In August, I absolutely devoured Flirting With French by William Alexander. I bought it on a whim at Anthropologie earlier in August, and I absolutely loved it! As someone who has spent nearly 10 years (that’s scary) trying to learn French in school, I was excited to read about someone else’s struggles and triumphs in learning a difficult but beautiful language!
Alexander writes this book about his adventure learning French. We start out with his love of France, his intense Francophilia (which I can totally relate to!), and then he lays out his goals for learning French.
There is also a fair amount of science and academic linguistics involved in his pursuit to learn French. As Alexander is in middle age, he wanted to see if any of the techniques he tried to learn the language paid off. For example, why do younger children learn languages faster and better? How do children learn their first language, and how does that change as you grow older and try to learn a language? There is a part when he does a brain scan while listening to English (a language he knows well), French (a language he is familiar with), and Japanese (a language he has no knowledge of). He measured the amount of activity in his brain during those different exercises before and after his year of learning French. This stuff was not as interesting to me, but definitely helped create the narrative that Alexander wanted.
My favorite parts of the book were his adventures in France, and his adventures trying (and failing, as we all do) to speak French. He had a French pen pal that he emailed with regularly, he in French and she in English, and I laughed out loud at several moments when he was describing his mistakes and her corrections!
I also adored the chapter about his visit to Normandy. I studied abroad in Caen nearly two years ago, and I found his description of the region hilarious and quite accurate. A while after his visit to Normandy, he returns to Southern France to attend a French Intensive program. The program he took part in is frequently used by diplomats and businessmen and women when they need to learn French quickly for their careers. It sounds like the ultimate French-learner’s dream!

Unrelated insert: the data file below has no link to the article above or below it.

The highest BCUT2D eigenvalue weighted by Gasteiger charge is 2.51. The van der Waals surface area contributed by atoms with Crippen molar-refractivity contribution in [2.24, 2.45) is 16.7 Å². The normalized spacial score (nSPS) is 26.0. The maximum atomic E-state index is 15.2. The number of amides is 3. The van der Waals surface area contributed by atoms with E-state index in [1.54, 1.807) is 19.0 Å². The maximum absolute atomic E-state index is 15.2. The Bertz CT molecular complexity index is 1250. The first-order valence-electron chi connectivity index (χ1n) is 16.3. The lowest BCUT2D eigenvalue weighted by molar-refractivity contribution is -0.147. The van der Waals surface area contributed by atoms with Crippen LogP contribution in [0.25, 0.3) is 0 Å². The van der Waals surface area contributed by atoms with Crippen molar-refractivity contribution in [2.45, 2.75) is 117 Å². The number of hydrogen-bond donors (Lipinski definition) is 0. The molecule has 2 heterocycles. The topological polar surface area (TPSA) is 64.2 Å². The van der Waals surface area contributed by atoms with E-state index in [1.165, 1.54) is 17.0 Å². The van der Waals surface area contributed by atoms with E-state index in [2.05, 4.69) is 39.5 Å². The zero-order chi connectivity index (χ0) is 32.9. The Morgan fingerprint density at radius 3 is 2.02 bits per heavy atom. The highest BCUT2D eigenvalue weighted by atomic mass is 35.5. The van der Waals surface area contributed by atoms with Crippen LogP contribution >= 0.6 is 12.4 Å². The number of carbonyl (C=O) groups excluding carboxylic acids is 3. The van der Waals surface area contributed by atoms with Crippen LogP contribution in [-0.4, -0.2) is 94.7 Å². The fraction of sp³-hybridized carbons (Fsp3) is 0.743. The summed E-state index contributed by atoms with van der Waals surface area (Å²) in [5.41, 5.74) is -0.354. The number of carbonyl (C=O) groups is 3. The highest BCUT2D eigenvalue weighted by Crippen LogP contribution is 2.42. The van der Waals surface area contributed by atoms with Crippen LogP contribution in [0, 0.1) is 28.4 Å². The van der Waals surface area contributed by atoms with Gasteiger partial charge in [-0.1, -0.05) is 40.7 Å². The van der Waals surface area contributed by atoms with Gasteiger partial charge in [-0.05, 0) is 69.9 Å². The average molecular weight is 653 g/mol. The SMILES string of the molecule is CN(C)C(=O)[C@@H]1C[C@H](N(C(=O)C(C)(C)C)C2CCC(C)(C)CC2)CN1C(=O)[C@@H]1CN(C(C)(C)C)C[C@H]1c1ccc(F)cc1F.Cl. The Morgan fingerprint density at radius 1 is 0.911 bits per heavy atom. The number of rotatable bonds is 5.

Overall, this was a quick read, but hilarious and definitely a feel-good book. I would certainly recommend reading this book if you love France, if you are learning French, or if you just love to read about people learning things. I would give this book 4 out of 5 stars.
Here are some of my favorite quotes:
“French-speaking Jacqueline Kennedy was adored as the very height of sophistication. By contrast, in recent years unsuccessful presidential aspirants John Kerry and Mitt Romney were both victims of political attack ads based on teh accusation that they – gasp! – spoke, as the New Yorker recently called it, ‘the language that dare not speak its name,’ the implication being that they were socialist-sympathizing, snail-eating, effete pansy snobs living in the past, out of touch with the common joe.”
“A student asks a question in English and is gently reprimanded as Marc explains, in slow, simple French, why we won’t be speaking any English in class. French is not a translation of English, he says. It is not English that has been coded into French and needs to be back-coded into English to be understood. French is French.”
“The word I find conspicuous for its absence is ‘wife.’ The French have a word reserved for ‘husband’ (mari) but not for ‘wife.’ The word for wife, femme, means both ‘woman’ and ‘wife,’ depending on the context. So a man refers to his wife as ‘the woman’ or ‘my woman.’ Maybe this is a stretch, I say to the teacher… but do you think there’s a connection between the language and the culture?”
“Paris! Merely to look at the word evokes a visceral response unmatched by virtually any city in the world. Prague, London, Warsaw, Istanbul: beautiful as they may be, do any of them elicit an emotion? Think – no, even better, say – the word out loud: Paris! What do you see? What do you feel?”
“I may not have learned all the French I wanted to, but what I did learn has enriched my life immeasurably. Yet perhaps the most important French lesson learned over the past year is this: you can love a thing without possessing it. Even as French has eluded me, my ardor for the language has only grown. I love, and will alway love, French. Whether it loves me back, I have no control over. Je ne regrette rien.”